FINANCIAL POLICY FORUM

DERIVATIVES STUDY CENTER

www.financialpolicy.org 1660 L Street, NW, Suite 1200

rdodd@financialpolicy.org Washington, D.C.   20036

 

 

SPECIAL POLICY BRIEF

  

 

"Important New Data

on Derivatives"

 

Randall Dodd

Director

Financial Policy Forum

 

September 25, 2003

 

 

This Special Policy Brief is designed to bring to your attention some important new data on derivatives markets. The new data comes from two sources. One is from ISDA (International Swaps and Derivatives Association, Inc. at www.isda.org) on strong growth OTC derivatives activity in the first half of 2003. The other source of data is the BIS (Bank for International Settlements at www.bis.org) which reports even stronger growth in exchange traded derivatives during the same period. For help in interpreting the data and this Brief, see the Primers on Derivatives Instruments and the Glossary at the Financial Policy Forum website (www.financialpolicy.org/dscbrief.htm).

 

ISDA reports that data collected from their own survey of derivatives markets shows that the amount of outstanding vanilla swaps grew by 25% during the first six months of 2003. The growth rate of all interest rate derivatives, which includes single-currency interest rate swaps, cross-currency interest rate swaps and interest rate options, grew by 24% during the same period. The total outstanding amount of interest rate derivatives now totals $123.9 trillion compared to $99.92 trillion at the end of 2002. By comparison, the BIS reported a figure of $106.29 trillion for the end of 2002. The difference might be attributed to how ISDA surveys only its members while BIS seeks to survey all derivatives dealers worldwide.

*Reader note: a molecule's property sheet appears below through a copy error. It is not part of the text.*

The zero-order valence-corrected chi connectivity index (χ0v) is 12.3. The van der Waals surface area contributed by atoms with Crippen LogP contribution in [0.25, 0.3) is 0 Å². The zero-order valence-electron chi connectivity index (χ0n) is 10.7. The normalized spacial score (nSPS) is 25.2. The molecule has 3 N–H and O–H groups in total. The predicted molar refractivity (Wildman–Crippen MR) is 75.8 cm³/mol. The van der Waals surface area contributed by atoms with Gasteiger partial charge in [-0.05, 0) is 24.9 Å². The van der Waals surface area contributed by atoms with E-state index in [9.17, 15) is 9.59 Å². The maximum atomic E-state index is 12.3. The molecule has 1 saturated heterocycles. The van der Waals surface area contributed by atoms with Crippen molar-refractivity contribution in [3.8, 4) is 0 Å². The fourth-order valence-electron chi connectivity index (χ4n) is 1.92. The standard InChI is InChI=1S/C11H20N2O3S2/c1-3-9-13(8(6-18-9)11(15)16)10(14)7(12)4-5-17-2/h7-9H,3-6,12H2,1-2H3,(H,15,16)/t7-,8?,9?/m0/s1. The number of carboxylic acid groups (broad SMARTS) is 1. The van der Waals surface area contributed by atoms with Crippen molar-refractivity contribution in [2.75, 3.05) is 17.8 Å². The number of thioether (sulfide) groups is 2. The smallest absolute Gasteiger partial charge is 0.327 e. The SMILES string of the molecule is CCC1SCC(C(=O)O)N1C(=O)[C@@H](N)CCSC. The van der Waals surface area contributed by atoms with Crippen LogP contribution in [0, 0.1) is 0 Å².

ISDA also reports that the volume of outstanding credit derivatives also grew by 25% in the first half of the year, and that outstanding amounts of credit derivatives now totals $2.69 trillion. ISDA shows a much stronger growth in credit derivatives than the O.C.C. data (see FPF Special Policy Brief 8 at www.financialpolicy.org/dscbrief.htm) which reported growth in credit derivatives at U.S. banks of 13.0% -- and a total of $0.802 trillion -- for the first half of 2003. Again the difference is likely due to the differences in the survey population.

 

A couple of points in the ISDA survey deserve a special mention. They measure this amount in notional value or in other words the quantity of notional principal represented by the OTC derivatives contracts. This is the standard criteria for measuring derivatives trading and outstanding position because it is the most common denominator for summing across types of derivatives contracts. They also describe OTC derivatives and trading activities in derivatives markets as "privately negotiated derivatives." They choose these words carefully because they promote the idea that there is no public interest concern with this activity. Nevertheless, the prices and rates on this private activity can be observed publicly, although not inexpensively, through such live data feeds as Bloomberg. And it can be observed ex post facto through H.15 reports by the Federal Reserve Board which considers this activity of such importance that they now report it on along side interest rates on Treasury securities.